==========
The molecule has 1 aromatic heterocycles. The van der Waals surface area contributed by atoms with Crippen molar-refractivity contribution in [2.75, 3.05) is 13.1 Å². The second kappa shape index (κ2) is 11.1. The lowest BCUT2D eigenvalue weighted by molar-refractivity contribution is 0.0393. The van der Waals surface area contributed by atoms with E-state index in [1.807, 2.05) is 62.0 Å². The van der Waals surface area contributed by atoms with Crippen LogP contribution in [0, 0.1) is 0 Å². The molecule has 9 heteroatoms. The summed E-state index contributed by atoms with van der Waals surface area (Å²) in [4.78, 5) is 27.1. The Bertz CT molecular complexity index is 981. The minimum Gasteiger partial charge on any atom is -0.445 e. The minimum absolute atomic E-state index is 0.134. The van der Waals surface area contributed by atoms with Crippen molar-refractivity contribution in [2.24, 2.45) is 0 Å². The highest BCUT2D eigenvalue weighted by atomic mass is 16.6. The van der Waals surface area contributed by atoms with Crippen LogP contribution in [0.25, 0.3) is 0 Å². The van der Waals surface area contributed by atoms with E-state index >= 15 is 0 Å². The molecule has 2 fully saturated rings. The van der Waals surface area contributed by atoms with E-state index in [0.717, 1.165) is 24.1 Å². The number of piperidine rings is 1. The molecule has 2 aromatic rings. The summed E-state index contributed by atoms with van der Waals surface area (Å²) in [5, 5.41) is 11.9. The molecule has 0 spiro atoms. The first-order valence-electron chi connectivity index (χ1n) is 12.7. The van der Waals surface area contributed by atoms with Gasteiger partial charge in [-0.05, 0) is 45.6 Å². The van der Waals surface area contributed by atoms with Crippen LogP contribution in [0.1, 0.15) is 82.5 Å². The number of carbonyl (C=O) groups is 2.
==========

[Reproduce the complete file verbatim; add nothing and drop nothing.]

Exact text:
The molecule has 1 aromatic heterocycles. The van der Waals surface area contributed by atoms with Crippen molar-refractivity contribution in [2.75, 3.05) is 13.1 Å². The second kappa shape index (κ2) is 11.1. The lowest BCUT2D eigenvalue weighted by molar-refractivity contribution is 0.0393. The van der Waals surface area contributed by atoms with E-state index in [1.807, 2.05) is 62.0 Å². The van der Waals surface area contributed by atoms with Crippen LogP contribution in [0, 0.1) is 0 Å². The molecule has 9 heteroatoms. The summed E-state index contributed by atoms with van der Waals surface area (Å²) in [4.78, 5) is 27.1. The Bertz CT molecular complexity index is 981. The minimum Gasteiger partial charge on any atom is -0.445 e. The minimum absolute atomic E-state index is 0.134. The van der Waals surface area contributed by atoms with Crippen molar-refractivity contribution in [2.24, 2.45) is 0 Å². The highest BCUT2D eigenvalue weighted by atomic mass is 16.6. The van der Waals surface area contributed by atoms with Crippen LogP contribution in [0.25, 0.3) is 0 Å². The van der Waals surface area contributed by atoms with E-state index >= 15 is 0 Å². The molecule has 2 fully saturated rings. The van der Waals surface area contributed by atoms with E-state index in [0.717, 1.165) is 24.1 Å². The number of piperidine rings is 1. The molecule has 2 aromatic rings. The summed E-state index contributed by atoms with van der Waals surface area (Å²) in [5, 5.41) is 11.9. The molecule has 0 spiro atoms. The first-order valence-electron chi connectivity index (χ1n) is 12.7. The van der Waals surface area contributed by atoms with Gasteiger partial charge in [-0.05, 0) is 45.6 Å². The van der Waals surface area contributed by atoms with Crippen LogP contribution in [0.1, 0.15) is 82.5 Å². The number of carbonyl (C=O) groups is 2.